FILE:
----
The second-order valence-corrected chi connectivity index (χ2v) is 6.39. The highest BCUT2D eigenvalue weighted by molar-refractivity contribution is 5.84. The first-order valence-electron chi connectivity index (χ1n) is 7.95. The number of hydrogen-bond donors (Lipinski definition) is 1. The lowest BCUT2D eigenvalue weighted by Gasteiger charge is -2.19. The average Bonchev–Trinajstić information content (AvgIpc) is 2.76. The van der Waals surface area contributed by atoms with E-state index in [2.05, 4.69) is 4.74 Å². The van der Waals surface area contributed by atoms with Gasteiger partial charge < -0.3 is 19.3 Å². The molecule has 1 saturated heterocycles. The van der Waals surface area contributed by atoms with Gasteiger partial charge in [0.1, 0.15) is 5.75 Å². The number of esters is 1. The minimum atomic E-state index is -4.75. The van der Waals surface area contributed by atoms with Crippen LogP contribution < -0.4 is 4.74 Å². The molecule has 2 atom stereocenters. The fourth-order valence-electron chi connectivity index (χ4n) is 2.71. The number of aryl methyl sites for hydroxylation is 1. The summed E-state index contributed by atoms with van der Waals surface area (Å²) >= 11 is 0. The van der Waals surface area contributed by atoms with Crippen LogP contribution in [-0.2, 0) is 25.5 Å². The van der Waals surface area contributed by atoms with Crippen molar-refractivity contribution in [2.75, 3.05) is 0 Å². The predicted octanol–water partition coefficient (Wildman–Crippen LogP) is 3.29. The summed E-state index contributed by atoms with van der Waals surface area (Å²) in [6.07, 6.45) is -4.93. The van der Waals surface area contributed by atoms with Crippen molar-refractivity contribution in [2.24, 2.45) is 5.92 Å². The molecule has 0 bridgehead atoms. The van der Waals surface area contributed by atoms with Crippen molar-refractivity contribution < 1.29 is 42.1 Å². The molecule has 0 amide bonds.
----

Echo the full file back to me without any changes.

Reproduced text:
The second-order valence-corrected chi connectivity index (χ2v) is 6.39. The highest BCUT2D eigenvalue weighted by molar-refractivity contribution is 5.84. The first-order valence-electron chi connectivity index (χ1n) is 7.95. The number of hydrogen-bond donors (Lipinski definition) is 1. The lowest BCUT2D eigenvalue weighted by Gasteiger charge is -2.19. The average Bonchev–Trinajstić information content (AvgIpc) is 2.76. The van der Waals surface area contributed by atoms with E-state index in [2.05, 4.69) is 4.74 Å². The van der Waals surface area contributed by atoms with Gasteiger partial charge < -0.3 is 19.3 Å². The molecule has 1 saturated heterocycles. The van der Waals surface area contributed by atoms with Gasteiger partial charge in [0.1, 0.15) is 5.75 Å². The number of esters is 1. The minimum atomic E-state index is -4.75. The van der Waals surface area contributed by atoms with Crippen LogP contribution < -0.4 is 4.74 Å². The molecule has 2 atom stereocenters. The fourth-order valence-electron chi connectivity index (χ4n) is 2.71. The number of aryl methyl sites for hydroxylation is 1. The summed E-state index contributed by atoms with van der Waals surface area (Å²) >= 11 is 0. The van der Waals surface area contributed by atoms with Crippen LogP contribution in [-0.2, 0) is 25.5 Å². The van der Waals surface area contributed by atoms with Crippen molar-refractivity contribution in [2.75, 3.05) is 0 Å². The predicted octanol–water partition coefficient (Wildman–Crippen LogP) is 3.29. The summed E-state index contributed by atoms with van der Waals surface area (Å²) in [6.07, 6.45) is -4.93. The van der Waals surface area contributed by atoms with Crippen molar-refractivity contribution in [2.24, 2.45) is 5.92 Å². The molecule has 0 bridgehead atoms. The van der Waals surface area contributed by atoms with Crippen molar-refractivity contribution < 1.29 is 42.1 Å². The molecule has 0 amide bonds.